Sunday, July 14, 2013

Narrative Flow

In narrative description a place or character drives the story, it sets the mood.  Sight, sound, taste, smell, and feel the surroundings or conflict with another character.  Crisp air is an example to set the mood for a reader.  The reader is shown by surroundings, and with characters in descriptive action.  Narrative moves the story forward.  The flow of the following paragraph increases drama and the reader will want to know what happens next.  The progression of events or what comes next with description engage the reader.

Slightly to his right, just below the mountain top a gigantic shimmering red flat cloud was forming.  Throughout the cloud there were small bright white flashes, and then they stopped.  Now taking shape from the cloud, a red glowing disk had appeared on the mountain side.

The next paragraph is how he reacts to the red glowing disk.  Narrative can be used to help develop a character and settings.  What you clearly define in your experience, is the reaction you want your reader to be involved in.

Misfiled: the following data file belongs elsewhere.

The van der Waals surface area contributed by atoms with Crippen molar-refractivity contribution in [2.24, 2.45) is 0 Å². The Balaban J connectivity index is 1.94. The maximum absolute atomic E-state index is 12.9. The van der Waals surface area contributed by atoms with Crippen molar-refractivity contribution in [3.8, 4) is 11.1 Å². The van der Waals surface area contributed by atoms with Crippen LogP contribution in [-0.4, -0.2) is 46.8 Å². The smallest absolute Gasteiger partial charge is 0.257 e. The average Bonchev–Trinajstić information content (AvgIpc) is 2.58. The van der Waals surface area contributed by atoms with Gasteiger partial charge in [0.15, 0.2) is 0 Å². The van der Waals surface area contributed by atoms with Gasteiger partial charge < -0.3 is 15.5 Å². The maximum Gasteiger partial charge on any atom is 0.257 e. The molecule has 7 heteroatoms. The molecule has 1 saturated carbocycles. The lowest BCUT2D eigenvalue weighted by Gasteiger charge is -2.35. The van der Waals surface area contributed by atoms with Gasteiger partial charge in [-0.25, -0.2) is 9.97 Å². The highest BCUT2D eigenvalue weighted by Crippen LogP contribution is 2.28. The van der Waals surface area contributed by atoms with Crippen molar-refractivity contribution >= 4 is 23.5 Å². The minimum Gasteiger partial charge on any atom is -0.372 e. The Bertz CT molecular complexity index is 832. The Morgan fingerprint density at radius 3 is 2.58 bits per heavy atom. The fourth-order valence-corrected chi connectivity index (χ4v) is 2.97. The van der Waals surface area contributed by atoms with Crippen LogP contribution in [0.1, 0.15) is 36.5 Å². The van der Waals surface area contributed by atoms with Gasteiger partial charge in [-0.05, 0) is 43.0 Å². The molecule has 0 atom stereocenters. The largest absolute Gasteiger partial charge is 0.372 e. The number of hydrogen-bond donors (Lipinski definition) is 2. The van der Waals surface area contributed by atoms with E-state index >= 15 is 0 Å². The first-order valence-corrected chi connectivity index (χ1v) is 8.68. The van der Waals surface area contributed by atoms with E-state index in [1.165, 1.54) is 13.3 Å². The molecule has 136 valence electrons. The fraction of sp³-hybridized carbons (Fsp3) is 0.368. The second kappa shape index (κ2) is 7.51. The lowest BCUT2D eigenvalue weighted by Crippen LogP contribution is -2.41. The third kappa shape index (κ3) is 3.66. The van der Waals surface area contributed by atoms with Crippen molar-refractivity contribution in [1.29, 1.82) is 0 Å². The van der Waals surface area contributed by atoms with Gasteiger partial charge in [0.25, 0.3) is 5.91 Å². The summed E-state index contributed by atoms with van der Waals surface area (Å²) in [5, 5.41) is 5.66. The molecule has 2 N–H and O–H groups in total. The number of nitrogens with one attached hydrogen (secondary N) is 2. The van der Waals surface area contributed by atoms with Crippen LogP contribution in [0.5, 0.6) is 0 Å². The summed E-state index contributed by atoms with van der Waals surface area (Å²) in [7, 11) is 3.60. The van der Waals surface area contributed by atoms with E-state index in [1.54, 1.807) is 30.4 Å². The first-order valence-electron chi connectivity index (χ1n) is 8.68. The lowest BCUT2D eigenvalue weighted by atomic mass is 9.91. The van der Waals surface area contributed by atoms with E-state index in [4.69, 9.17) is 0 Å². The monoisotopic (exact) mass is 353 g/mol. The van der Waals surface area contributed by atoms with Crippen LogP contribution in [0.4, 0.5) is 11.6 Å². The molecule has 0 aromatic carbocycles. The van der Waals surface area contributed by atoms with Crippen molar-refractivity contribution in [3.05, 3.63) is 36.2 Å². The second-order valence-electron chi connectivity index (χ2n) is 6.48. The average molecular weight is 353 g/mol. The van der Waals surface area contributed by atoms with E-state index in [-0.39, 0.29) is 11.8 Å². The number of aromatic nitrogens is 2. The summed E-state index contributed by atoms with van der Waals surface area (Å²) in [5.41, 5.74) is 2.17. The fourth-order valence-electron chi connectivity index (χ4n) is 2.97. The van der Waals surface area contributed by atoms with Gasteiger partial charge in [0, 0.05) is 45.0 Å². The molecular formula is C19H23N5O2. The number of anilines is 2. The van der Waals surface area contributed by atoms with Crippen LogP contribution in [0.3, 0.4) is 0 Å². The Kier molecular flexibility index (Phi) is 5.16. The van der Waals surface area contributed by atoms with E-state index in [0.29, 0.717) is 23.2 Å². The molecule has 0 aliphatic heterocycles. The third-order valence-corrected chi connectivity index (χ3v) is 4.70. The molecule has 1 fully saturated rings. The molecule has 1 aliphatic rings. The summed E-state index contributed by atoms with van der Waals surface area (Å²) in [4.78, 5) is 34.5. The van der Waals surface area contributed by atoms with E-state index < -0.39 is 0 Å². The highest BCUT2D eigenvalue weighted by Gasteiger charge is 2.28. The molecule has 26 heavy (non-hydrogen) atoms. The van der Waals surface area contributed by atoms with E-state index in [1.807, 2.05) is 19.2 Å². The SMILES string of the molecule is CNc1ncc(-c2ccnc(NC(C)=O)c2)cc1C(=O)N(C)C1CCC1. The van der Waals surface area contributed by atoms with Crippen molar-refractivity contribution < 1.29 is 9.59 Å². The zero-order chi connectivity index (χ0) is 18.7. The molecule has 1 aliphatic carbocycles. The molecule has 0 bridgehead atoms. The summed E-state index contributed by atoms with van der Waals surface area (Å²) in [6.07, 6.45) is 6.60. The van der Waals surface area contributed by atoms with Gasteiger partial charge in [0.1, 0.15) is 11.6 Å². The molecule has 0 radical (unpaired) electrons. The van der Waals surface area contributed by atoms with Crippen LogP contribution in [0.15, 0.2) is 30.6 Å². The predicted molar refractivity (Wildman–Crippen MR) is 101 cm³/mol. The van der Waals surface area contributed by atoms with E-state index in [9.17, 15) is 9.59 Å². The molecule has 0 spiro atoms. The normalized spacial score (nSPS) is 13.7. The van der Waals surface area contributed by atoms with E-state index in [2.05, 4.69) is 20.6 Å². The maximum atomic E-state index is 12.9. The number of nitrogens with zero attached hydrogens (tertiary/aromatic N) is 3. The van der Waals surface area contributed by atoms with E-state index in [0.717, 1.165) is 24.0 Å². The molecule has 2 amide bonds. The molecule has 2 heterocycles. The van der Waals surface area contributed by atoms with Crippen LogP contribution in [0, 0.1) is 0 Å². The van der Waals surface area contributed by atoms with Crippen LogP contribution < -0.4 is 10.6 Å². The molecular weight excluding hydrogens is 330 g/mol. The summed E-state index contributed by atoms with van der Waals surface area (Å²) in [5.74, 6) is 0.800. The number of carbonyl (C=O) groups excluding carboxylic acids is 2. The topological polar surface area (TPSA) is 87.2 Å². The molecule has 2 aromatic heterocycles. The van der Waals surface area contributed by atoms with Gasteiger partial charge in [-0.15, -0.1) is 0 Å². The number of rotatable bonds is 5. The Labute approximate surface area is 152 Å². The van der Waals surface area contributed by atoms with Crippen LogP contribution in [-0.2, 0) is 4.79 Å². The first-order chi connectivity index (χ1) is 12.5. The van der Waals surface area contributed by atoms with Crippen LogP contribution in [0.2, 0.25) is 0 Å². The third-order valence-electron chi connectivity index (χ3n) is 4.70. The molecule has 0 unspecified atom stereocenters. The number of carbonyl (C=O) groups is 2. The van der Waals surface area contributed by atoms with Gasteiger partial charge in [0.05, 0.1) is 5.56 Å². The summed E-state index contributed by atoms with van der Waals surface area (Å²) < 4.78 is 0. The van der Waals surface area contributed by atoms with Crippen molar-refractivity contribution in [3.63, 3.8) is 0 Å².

Use narrative instead when characters are having too much dialogue with their personal thoughts.

Sound, Smell, Feel: Cold air was bringing the heavy mold smell of old growth forest into the van, Nancy shivered.  Near the road a loud low to chilling high pitched scream pierced the air lingering.  It turned to rolling shrill screams; and ended with deep coughing, it was a mountain lion.  That gave Nancy another reason to shiver, she immediately closed her window.

Taste: “Coffee yes that sounds good,” Knoton said, standing in the office door.  He breathed in, the air distinctly smelled of coffee.  He raised his coffee cup.

Conflict: They had walked to where Nar sat.  He thought he had been talking too quietly for Nar to hear him but he was wrong.

Nar gave them a cool gaze and smiled.  “We are at the pick-up site.”

Nar watched the loading crew walk silently back across the war room and the entry doors slid solidly shut behind them.

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